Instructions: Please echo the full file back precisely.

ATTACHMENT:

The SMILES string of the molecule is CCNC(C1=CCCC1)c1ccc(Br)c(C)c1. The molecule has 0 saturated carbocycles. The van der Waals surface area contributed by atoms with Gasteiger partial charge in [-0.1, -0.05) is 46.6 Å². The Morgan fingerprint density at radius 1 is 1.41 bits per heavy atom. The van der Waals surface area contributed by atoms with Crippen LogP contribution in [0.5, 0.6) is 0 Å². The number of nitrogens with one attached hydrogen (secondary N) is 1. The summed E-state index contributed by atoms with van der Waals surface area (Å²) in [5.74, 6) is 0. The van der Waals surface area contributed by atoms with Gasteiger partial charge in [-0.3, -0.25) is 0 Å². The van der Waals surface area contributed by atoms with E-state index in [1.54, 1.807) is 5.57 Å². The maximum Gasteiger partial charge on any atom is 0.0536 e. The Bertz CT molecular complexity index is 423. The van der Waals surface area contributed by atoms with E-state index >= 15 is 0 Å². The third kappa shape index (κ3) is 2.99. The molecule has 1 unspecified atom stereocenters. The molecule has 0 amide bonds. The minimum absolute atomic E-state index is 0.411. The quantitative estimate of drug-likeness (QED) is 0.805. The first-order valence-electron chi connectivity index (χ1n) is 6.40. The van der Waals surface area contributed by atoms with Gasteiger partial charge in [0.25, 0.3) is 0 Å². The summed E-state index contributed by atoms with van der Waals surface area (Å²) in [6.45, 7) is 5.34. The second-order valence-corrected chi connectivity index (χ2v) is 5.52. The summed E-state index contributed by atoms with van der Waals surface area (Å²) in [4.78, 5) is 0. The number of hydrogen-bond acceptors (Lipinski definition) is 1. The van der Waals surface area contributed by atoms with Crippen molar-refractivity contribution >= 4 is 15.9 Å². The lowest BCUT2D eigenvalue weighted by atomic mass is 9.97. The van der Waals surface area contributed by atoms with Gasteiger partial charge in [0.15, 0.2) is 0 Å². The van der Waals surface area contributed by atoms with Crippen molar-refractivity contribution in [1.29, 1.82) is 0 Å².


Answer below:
The SMILES string of the molecule is CCNC(C1=CCCC1)c1ccc(Br)c(C)c1. The molecule has 0 saturated carbocycles. The van der Waals surface area contributed by atoms with Gasteiger partial charge in [-0.1, -0.05) is 46.6 Å². The Morgan fingerprint density at radius 1 is 1.41 bits per heavy atom. The van der Waals surface area contributed by atoms with Crippen LogP contribution in [0.5, 0.6) is 0 Å². The number of nitrogens with one attached hydrogen (secondary N) is 1. The summed E-state index contributed by atoms with van der Waals surface area (Å²) in [5.74, 6) is 0. The van der Waals surface area contributed by atoms with Gasteiger partial charge in [-0.3, -0.25) is 0 Å². The van der Waals surface area contributed by atoms with E-state index in [1.54, 1.807) is 5.57 Å². The maximum Gasteiger partial charge on any atom is 0.0536 e. The Bertz CT molecular complexity index is 423. The van der Waals surface area contributed by atoms with E-state index >= 15 is 0 Å². The third kappa shape index (κ3) is 2.99. The molecule has 1 unspecified atom stereocenters. The molecule has 0 amide bonds. The minimum absolute atomic E-state index is 0.411. The quantitative estimate of drug-likeness (QED) is 0.805. The first-order valence-electron chi connectivity index (χ1n) is 6.40. The van der Waals surface area contributed by atoms with Gasteiger partial charge in [0.25, 0.3) is 0 Å². The summed E-state index contributed by atoms with van der Waals surface area (Å²) in [6.45, 7) is 5.34. The second-order valence-corrected chi connectivity index (χ2v) is 5.52. The summed E-state index contributed by atoms with van der Waals surface area (Å²) in [4.78, 5) is 0. The number of hydrogen-bond acceptors (Lipinski definition) is 1. The van der Waals surface area contributed by atoms with Crippen molar-refractivity contribution >= 4 is 15.9 Å². The lowest BCUT2D eigenvalue weighted by atomic mass is 9.97. The van der Waals surface area contributed by atoms with Gasteiger partial charge in [0.15, 0.2) is 0 Å². The van der Waals surface area contributed by atoms with Crippen molar-refractivity contribution in [1.29, 1.82) is 0 Å².